Thanks
 

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1995-2002 Range Rover P38A
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If I remember right, your car is a '93 so would most likely have had R12 refrigerant. This was banned in the UK from around '95 or '96 (and I think it was the same in the US) as it is supposed to destroy the ozone layer and replaced with R134a. The problem is that the two refrigerants are not compatible with each other so you can't just fill with R134a as it will destroy the seals. In the UK you could buy what was called a 'drop in' replacement for R12 and I used that in my '93 but I don't think you can buy that now either. I suspect this is why your AC doesn't work, the refrigerant has leaked out over the years and something to put in instead isn't available. That's probably why the previous owner didn't do anything with it.

You can check to see if the compressor clutch is kicking in but I very much doubt it as it won't if there is no refrigerant in there as there will be no pressure. The compressor is the big thing bolted to the side of the engine on the right hand side (as looking from the drivers seat) with two big thick pipes coming from it. With the engine running,the belt will be turning but the centre part of the pulley won't be. If the clutch engages, the centre will turn too but I very much doubt if it will. If you get really stuck, you can use Propane as a refrigerant in an R12 system but it does have it's downsides, particularly if you have a leak.......
 

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Discussion Starter #11
GilbertD: It is a a 1992 SWB County. This is bad news... Are you saying that if the air conditioner goes in these trucks there is no way to fix them correctly? When you say:

"the problem is that the two refrigerants are not compatible with each other so you can't just fill with R134a as it will destroy the seals".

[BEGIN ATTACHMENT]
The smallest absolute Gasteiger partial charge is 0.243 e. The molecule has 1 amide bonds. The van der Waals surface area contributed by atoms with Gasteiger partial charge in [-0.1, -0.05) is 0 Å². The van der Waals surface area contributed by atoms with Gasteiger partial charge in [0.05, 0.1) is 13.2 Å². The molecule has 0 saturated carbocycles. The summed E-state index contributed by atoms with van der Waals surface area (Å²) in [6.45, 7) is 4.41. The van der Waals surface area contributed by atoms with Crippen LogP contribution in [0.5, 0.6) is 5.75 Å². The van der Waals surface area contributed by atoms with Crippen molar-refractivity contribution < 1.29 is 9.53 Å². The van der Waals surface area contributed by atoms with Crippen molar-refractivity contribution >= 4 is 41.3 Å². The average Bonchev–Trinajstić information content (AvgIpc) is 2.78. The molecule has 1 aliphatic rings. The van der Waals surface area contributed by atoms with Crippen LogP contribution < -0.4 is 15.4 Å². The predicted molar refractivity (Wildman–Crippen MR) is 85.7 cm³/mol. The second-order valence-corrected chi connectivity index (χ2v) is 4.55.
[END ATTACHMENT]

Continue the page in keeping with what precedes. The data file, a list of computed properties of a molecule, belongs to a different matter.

Does this have something to do with the previous post of having it "evacuated" and re-filled?

If they use propane wouldn't a leak be dangerous?? Don't think anyone would try that.

So this rig needs a "special" kind of refrigerant? That is hard to believe....Dang.

 

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1995-2002 Range Rover P38A
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It does need a special kind of refrigerant, a kind that is no longer legally allowed to be sold. Not hard to believe at all and just the same as any other car of the same era. R12 was the refrigerant used at the time the car was built. It is now no longer available. Also the oil that lubricates the compressor is suspended in the refrigerant and is compatible with R12 is not compatible with R134a and will turn to gloop and clog the system up. You have two options. Try to find an R12 compatible 'drop in' replacement or have the seals in the pipes and compressor replaced so you can use R134a. The third option is to fill it with Propane but as it is highly inflammable it may not be a good idea. It will work but if you have a leak, not for long and neither will the car.....

Having it evacuated and refilled is the correct way of doing it. On your front scuttle panel you should have a sticker telling you how much refrigerant the system should be filled with. As you don't know how much may or may not already be in the system, the proper way of filling it is to suck (evacuate) all of the oil, air and remaining refrigerant from the system and refill with the correct amount.
 

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Discussion Starter #13
Thanks GilbertD

Regarding the two options you mention: